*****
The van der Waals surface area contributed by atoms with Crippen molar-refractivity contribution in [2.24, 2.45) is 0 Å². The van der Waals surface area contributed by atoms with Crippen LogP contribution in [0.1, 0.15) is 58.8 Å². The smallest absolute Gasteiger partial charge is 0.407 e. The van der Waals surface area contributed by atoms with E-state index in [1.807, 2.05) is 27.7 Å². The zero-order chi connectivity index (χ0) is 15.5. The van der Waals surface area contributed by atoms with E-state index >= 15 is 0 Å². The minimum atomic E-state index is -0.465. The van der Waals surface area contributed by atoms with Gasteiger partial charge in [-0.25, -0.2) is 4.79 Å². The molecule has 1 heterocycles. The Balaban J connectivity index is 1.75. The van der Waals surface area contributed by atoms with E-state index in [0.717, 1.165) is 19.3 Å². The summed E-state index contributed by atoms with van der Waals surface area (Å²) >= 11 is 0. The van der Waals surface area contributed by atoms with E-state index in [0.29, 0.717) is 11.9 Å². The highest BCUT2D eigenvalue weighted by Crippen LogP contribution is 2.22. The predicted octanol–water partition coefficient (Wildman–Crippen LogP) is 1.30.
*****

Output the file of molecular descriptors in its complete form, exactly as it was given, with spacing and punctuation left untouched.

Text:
The van der Waals surface area contributed by atoms with Crippen molar-refractivity contribution in [2.24, 2.45) is 0 Å². The van der Waals surface area contributed by atoms with Crippen LogP contribution in [0.1, 0.15) is 58.8 Å². The smallest absolute Gasteiger partial charge is 0.407 e. The van der Waals surface area contributed by atoms with E-state index in [1.807, 2.05) is 27.7 Å². The zero-order chi connectivity index (χ0) is 15.5. The van der Waals surface area contributed by atoms with E-state index >= 15 is 0 Å². The minimum atomic E-state index is -0.465. The van der Waals surface area contributed by atoms with Gasteiger partial charge in [-0.25, -0.2) is 4.79 Å². The molecule has 1 heterocycles. The Balaban J connectivity index is 1.75. The van der Waals surface area contributed by atoms with E-state index in [0.717, 1.165) is 19.3 Å². The summed E-state index contributed by atoms with van der Waals surface area (Å²) >= 11 is 0. The van der Waals surface area contributed by atoms with E-state index in [0.29, 0.717) is 11.9 Å². The highest BCUT2D eigenvalue weighted by Crippen LogP contribution is 2.22. The predicted octanol–water partition coefficient (Wildman–Crippen LogP) is 1.30.